London Mayor Sadiq Khan put reducing violent crime at the forefront of his bid to win a second term at City Hall, with a strident defence of his current policies at last night’s People’s Question Time event in Haringey.
Khan, who has been criticised by rivals for his response to a rising murder rate and concerns about offences involving young people and knives, used his opening speech to declare his own worries about the issue “as a parent and as the Mayor”.
He described addressing the problem as “by far the hardest” he has to deal with, both for the damage such violence does to lives affected by it and the difficulty of tackling it.
In a dig at opponents, including Conservative mayoral candidate Shaun Bailey, who shared the stage with him along with fellow members of the London Assembly, Khan said: “Unfortunately, some people are using this to seek political advantage by blaming the wrong things and by claiming there are simple solutions.”
Earlier this week, Independent candidate Rory Stewart published a plan for increasing the number of police officers and PCSOs in local neighbourhood teams. Liberal Democrat candidate Siobhan Benita has implied that Stewart and Bailey have been guilty of “ambulance-chasing” on the issue.
Khan listed the cost of living, the housing affordability problems of young Londoners and “an anti-London government that’s pushing ahead with its austerity agenda” as other major challenges.
He cited his record on funding “more social and council homes”, introducing estate regeneration ballots (which he’d initially opposed), “protecting the Green Belt”, and introducing the Hopper bus and tram fare and a four year freeze of all public transport fares set by Transport for London as achievements of his mayoralty since his election in 2016.
Bailey told the audience, “We have a culture of violence in London which we have to attempt to get under control. One of the big ways to do that is to give young people hope.” He said that over a third of young people convicted of possessing a knife in the past year had gone on to re-offend, underlining the importance of encouraging them into education or training “to keep them away from crime” and break the cycle of their being “in and out of jail”.
Khan responded by renewing his attack on Conservative national governments, asking rhetorically who is responsible for the prison and probation services, and for reducing spending on policing and youth services.
Questions from the audience on safety included one expressing concern about the use of stop and search when it risks alienating the young. Khan in his reply said, “We can’t arrest ourselves out of this problem. Stop and search by itself aint going to solve it” and that there must be a link “across the country” between youth and after school clubs closing down and school exclusions, as well as police budget cuts.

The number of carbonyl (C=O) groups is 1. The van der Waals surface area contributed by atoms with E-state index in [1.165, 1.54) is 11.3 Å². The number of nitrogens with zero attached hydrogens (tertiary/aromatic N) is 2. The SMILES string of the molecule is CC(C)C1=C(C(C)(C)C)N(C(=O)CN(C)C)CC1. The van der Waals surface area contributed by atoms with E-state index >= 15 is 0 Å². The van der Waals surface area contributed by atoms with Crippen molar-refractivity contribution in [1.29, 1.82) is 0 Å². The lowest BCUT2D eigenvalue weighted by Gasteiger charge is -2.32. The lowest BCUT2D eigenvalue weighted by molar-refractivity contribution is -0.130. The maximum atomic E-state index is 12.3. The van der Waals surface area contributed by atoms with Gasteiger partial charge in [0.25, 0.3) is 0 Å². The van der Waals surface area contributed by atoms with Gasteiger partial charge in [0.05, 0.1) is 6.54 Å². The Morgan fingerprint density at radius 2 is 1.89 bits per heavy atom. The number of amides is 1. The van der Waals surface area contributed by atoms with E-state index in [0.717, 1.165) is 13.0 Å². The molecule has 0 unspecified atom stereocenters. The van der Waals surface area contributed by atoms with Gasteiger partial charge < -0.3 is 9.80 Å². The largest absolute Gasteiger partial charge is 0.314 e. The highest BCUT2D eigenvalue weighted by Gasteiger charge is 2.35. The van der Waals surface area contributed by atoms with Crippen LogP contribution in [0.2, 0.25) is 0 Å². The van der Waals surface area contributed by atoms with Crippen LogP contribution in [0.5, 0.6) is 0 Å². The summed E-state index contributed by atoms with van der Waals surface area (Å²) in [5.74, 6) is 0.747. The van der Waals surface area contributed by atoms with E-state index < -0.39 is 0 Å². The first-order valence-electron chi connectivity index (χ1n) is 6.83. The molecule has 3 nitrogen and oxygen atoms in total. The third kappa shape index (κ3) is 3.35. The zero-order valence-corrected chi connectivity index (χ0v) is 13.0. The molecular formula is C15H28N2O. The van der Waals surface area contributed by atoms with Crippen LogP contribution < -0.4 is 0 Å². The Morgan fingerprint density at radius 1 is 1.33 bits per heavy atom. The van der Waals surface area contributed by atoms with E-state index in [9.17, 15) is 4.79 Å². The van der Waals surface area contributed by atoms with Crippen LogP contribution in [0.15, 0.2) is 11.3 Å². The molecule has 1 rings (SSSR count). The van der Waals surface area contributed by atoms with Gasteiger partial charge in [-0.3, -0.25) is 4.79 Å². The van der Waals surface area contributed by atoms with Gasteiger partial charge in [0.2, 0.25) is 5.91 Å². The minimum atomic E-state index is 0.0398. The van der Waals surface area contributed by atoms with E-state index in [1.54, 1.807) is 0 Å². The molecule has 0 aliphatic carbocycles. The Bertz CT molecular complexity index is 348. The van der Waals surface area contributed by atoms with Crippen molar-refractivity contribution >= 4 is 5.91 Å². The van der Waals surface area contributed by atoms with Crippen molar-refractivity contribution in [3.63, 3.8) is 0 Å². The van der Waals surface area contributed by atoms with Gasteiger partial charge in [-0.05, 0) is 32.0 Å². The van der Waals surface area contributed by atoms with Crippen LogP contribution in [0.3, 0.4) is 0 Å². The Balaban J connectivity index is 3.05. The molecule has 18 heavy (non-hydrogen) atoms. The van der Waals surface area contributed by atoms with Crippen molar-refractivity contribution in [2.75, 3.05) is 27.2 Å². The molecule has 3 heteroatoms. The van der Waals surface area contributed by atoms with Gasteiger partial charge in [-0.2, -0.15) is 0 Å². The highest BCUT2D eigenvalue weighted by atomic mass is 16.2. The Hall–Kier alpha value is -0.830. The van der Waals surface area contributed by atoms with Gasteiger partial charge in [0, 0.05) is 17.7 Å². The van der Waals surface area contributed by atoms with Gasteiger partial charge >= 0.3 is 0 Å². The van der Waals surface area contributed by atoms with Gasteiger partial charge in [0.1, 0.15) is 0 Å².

A woman who said she’s lived in Haringey for 18 years, has three children and has three times been a victim of crime, expressed fears that young people she knows are not safe when on the streets in Haringey and her feeling that financial investment by the Mayor in schemes to help young people is yet to have much effect.
She said that she herself now feels “quite unsafe to get home at night, get out of my car, looking around to see if there’s anyone there.” She added that when reporting crime to the police, “It is so hard to get a follow up, it is so hard to know who is dealing with your case, it is so hard to know if something is going to come of it or not.”
Much of the proceedings were dominated by local Hard Left activists who used up time allotted for questions on transport, community safety and housing to demand that the Mayor intervene to prevent the second part of a redevelopment scheme in Seven Sisters which will see new premises built for traders in a small indoor market known as the Latin Village.
The traders are being provided with a temporary new location across the street, where the first phase of a two-part regeneration was “topped out” last year. Developer Grainger has committed to offering traders places at discounted rents in a new indoor market space in the same space they occupy now within new buildings which will replace a long-closed former furniture store on the site next to Seven Sisters Underground station, known as Wards Corner. Opponents of the regeneration have put forward an alternative “community plan”. The Liberal Democrats also oppose the Grainger scheme.
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